The moment of the meeting of media is a moment of freedom and release from the ordinary trance and numbness imposed on them by our senses.

The telephone: speech without walls.
The phonograph: music hall without walls.
the photograph: museum without walls.
The electric light: space without walls.
The movie, radio, and TV: classroom without walls.

From Understanding Media, by Marshall McLuhan (1964)

Culture today is infecting everything with sameness.

From The Dialectic of Enlightenment, Theodor Adorno and Max Horkheimer (1944, 1947, 1969)

I needed a break this weekend, but could ill afford to spend either time recovering from a massage or a massage itself. I needed time away from a screen, time in the air, time when I was not typing or reading something that someone else had typed. My life is ruled by the immediacy of type. Or maybe it is ruled by the mediacy of type. At any rate, j’en avais marre, and I needed to take a break.

So I went and sat in front of a screen. In the dark. And watched a screen. With a digital print of a silent movie on it. It was glorious. The medium, or rather, the media, were the message.


This weekend has been dedicated to some rather dense critical theory that I find myself agreeing with, once I am able to untangle it. I am breathing the rarefied air of the Frankfurt School, engaging in the dialectic of the enlightenment (or rather, trying to keep up with people who are talking over my head), with Max Horkheimer and Theodor Adorno. Let me tell you something. Every word is worth it. Every hour spent muttering about the culture industry; fretting about mass art as opposed to art for the masses; grumbling about whether we have all been duped about beebop, that it might not be art; worrying about pseudoindividuality; every one of those moments is a moment well spent. If you haven’t read the Dialectic of Enlightment, then, believe me, you are totes missing out. And I am not being ironic about this.


You’re missing out on some real gems: “Existence in late capitalism is a permanent rite of initiation.” “Fun is a medicinal bath which the entertainment industry never ceases to prescribe.” And this one: “Joy is austere.” But it started me thinking. . . was I about to go out to experience art? Or culture? Or entertainment? Or something else?

I needed a break from Adorno and Horkheimer, but I also needed a break from Marshall McLuhan, who, after Theo and Hork, was a laugh riot. McLuhan expands upon Northcote Parkinson’s law, “Work expands so as to fill the time available for its completion,” by asserting that with the computer, ” ‘work to be done’ is actually the movement of information.” I needed to stop moving information for a while. But in doing so, I would have some time to think about the medium of silent film being the message.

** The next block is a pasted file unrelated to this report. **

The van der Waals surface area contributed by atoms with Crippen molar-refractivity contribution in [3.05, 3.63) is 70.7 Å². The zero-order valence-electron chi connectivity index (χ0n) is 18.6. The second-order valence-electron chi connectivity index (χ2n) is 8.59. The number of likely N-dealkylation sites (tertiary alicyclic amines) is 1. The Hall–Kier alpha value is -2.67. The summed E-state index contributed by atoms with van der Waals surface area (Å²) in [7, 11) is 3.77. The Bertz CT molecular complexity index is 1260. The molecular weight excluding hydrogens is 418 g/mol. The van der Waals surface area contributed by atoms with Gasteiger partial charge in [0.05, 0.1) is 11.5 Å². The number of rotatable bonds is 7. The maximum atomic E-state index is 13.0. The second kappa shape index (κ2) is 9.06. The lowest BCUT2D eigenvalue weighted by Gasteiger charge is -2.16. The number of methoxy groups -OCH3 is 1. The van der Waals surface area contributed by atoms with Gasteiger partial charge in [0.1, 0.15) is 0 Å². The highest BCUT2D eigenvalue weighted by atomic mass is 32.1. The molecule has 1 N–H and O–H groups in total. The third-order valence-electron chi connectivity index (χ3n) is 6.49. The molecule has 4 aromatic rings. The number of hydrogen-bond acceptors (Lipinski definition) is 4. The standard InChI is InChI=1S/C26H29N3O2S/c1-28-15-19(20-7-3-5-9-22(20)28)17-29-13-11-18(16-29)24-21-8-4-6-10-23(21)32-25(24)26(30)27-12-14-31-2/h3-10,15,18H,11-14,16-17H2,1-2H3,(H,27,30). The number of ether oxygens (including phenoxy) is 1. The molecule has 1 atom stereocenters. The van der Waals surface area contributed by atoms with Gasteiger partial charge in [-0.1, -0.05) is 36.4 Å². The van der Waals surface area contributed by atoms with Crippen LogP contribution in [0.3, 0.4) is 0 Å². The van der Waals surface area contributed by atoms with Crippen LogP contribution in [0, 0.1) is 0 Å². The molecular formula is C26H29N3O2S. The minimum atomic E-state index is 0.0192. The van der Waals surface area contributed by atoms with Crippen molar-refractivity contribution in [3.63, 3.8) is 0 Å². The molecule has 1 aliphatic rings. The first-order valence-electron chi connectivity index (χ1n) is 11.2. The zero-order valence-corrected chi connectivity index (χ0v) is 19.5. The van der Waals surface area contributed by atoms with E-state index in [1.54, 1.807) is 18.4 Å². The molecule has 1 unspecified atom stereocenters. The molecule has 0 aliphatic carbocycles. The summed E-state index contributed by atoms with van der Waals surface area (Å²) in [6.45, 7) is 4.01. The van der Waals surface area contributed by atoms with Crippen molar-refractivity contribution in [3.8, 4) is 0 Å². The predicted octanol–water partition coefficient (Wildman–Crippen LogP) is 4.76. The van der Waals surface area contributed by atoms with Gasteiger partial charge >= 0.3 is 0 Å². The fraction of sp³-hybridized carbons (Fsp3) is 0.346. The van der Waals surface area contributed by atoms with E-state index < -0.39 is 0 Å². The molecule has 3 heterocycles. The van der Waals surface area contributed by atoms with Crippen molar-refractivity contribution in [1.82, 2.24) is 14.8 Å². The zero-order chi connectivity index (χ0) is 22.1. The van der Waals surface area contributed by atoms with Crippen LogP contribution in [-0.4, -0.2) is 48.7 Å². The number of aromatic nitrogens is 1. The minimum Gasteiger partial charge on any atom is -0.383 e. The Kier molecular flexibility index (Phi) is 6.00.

Marshall McLuhan seemed to make his living coining neologisms and witticisms about the media–all media. Clothing (a medium for. . .not being naked?). Cars (a medium of conveyance disguised as a statement, or maybe the other way around). TeeVee (it’s sound! It’s moving pictures! It’s soap and JFK and Jack Ruby and Jack Parr). The hifi (get your Mel Torme ready). Money (more than a store of value). Clocks (a medium of time). Wheels fer chrissake. We have him to thank for the phrase “global village,” and if you can make it through his book without grinding your teeth at his own self-satisfaction at being a white guy who pats Africans on the head when they don’t know how to look at a photograph and without poking your eye out with a pencil every time he refers to a not-man as a girl, you’re going to get to think about some really interesting stuff. Around eye poking and teethgrinding. For McLuhan, whose estate carefully controls all McLuhania, the medium is the message. Rarefied air it is not.

The Alloy Orchestra was my escape. They set silent films to music, and I had the opportunity to see them at the KiMo Theater in Albuquerque in 2011, where they accompanied a screening of Fritz Lang’s Metropolis. Alloy Orchestra is three guys who make a lot of noise. Their score is performed live without loops or delays, which lends an intense immediacy to the performance. Yet these three guys, Roger Miller, Terry Donahue, and Ken Winokur, create atmosphere and mood with synthesizer, clarinet, accordion, and a “rack of junk.” Electronic and traditional instruments together. Oh my.

The silent film they scored this time was HE Who Gets Slapped, a tragicomedy about Paul (Lon Cheney), a theorist whose ideas are stolen, and scorned by the Academy, he turns to clowning. His schtick? Getting slapped. The Baron (Marc McDermott) who steals his ideas, also steals his wife, and will try to steal the girl again. The Girl (Norma Shearer), is the bareback rider Consuelo, the daughter of a disgraced count who is reduced to wearing only an undershirt with cuffs and collar under his coat. Paul, as the clown HE, falls sweetly in love with Consuelo, but knowing that he can never have the girl, protects the nascent love of Benzano (John Gilbert) and Consuelo, unleashing a lion on the ignoble Count and Baron. You see. . .ok. Enough of this. Two guys get eaten by a lion. And they deserved it. But HE dies. And I was wondering. Why is it important that this medium, or these media, had this message? Is the message one of “hotness” or “coolness?”